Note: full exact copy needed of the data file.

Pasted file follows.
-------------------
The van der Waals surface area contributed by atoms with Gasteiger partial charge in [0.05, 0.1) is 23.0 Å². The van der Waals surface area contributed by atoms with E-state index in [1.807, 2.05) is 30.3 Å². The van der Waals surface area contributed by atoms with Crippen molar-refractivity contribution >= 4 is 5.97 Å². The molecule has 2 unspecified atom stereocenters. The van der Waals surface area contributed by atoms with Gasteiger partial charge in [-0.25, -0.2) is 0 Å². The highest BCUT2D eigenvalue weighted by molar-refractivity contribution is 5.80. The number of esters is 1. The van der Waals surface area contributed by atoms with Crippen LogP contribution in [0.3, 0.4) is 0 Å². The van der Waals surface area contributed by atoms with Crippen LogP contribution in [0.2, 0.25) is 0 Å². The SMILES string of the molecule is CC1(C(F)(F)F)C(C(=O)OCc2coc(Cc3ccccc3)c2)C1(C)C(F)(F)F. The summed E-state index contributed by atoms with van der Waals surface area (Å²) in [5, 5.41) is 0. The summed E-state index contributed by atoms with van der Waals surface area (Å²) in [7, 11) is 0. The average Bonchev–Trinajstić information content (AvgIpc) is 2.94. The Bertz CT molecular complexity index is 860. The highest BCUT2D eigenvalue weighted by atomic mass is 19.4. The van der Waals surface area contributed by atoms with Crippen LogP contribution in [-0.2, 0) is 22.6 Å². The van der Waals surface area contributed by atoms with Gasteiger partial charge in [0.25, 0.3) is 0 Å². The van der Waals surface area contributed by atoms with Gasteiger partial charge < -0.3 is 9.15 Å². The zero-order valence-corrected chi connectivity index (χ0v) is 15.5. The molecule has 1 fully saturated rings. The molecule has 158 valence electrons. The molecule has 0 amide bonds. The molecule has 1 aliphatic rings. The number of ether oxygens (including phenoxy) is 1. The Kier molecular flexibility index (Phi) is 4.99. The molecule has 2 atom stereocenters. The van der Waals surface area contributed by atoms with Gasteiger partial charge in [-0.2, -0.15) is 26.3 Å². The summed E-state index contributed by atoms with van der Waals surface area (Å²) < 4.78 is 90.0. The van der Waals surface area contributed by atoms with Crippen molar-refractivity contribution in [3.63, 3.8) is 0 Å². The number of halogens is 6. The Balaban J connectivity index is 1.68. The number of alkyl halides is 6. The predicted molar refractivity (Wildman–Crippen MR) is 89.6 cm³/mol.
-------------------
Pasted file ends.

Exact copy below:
The van der Waals surface area contributed by atoms with Gasteiger partial charge in [0.05, 0.1) is 23.0 Å². The van der Waals surface area contributed by atoms with E-state index in [1.807, 2.05) is 30.3 Å². The van der Waals surface area contributed by atoms with Crippen molar-refractivity contribution >= 4 is 5.97 Å². The molecule has 2 unspecified atom stereocenters. The van der Waals surface area contributed by atoms with Gasteiger partial charge in [-0.25, -0.2) is 0 Å². The highest BCUT2D eigenvalue weighted by molar-refractivity contribution is 5.80. The number of esters is 1. The van der Waals surface area contributed by atoms with Crippen LogP contribution in [0.3, 0.4) is 0 Å². The van der Waals surface area contributed by atoms with Crippen LogP contribution in [0.2, 0.25) is 0 Å². The SMILES string of the molecule is CC1(C(F)(F)F)C(C(=O)OCc2coc(Cc3ccccc3)c2)C1(C)C(F)(F)F. The summed E-state index contributed by atoms with van der Waals surface area (Å²) in [5, 5.41) is 0. The summed E-state index contributed by atoms with van der Waals surface area (Å²) in [7, 11) is 0. The average Bonchev–Trinajstić information content (AvgIpc) is 2.94. The Bertz CT molecular complexity index is 860. The highest BCUT2D eigenvalue weighted by atomic mass is 19.4. The van der Waals surface area contributed by atoms with Crippen LogP contribution in [-0.2, 0) is 22.6 Å². The van der Waals surface area contributed by atoms with Gasteiger partial charge in [0.25, 0.3) is 0 Å². The van der Waals surface area contributed by atoms with Gasteiger partial charge < -0.3 is 9.15 Å². The zero-order valence-corrected chi connectivity index (χ0v) is 15.5. The molecule has 1 fully saturated rings. The molecule has 158 valence electrons. The molecule has 0 amide bonds. The molecule has 1 aliphatic rings. The number of ether oxygens (including phenoxy) is 1. The Kier molecular flexibility index (Phi) is 4.99. The molecule has 2 atom stereocenters. The van der Waals surface area contributed by atoms with Gasteiger partial charge in [-0.2, -0.15) is 26.3 Å². The summed E-state index contributed by atoms with van der Waals surface area (Å²) < 4.78 is 90.0. The van der Waals surface area contributed by atoms with Crippen molar-refractivity contribution in [3.63, 3.8) is 0 Å². The number of halogens is 6. The Balaban J connectivity index is 1.68. The number of alkyl halides is 6. The predicted molar refractivity (Wildman–Crippen MR) is 89.6 cm³/mol.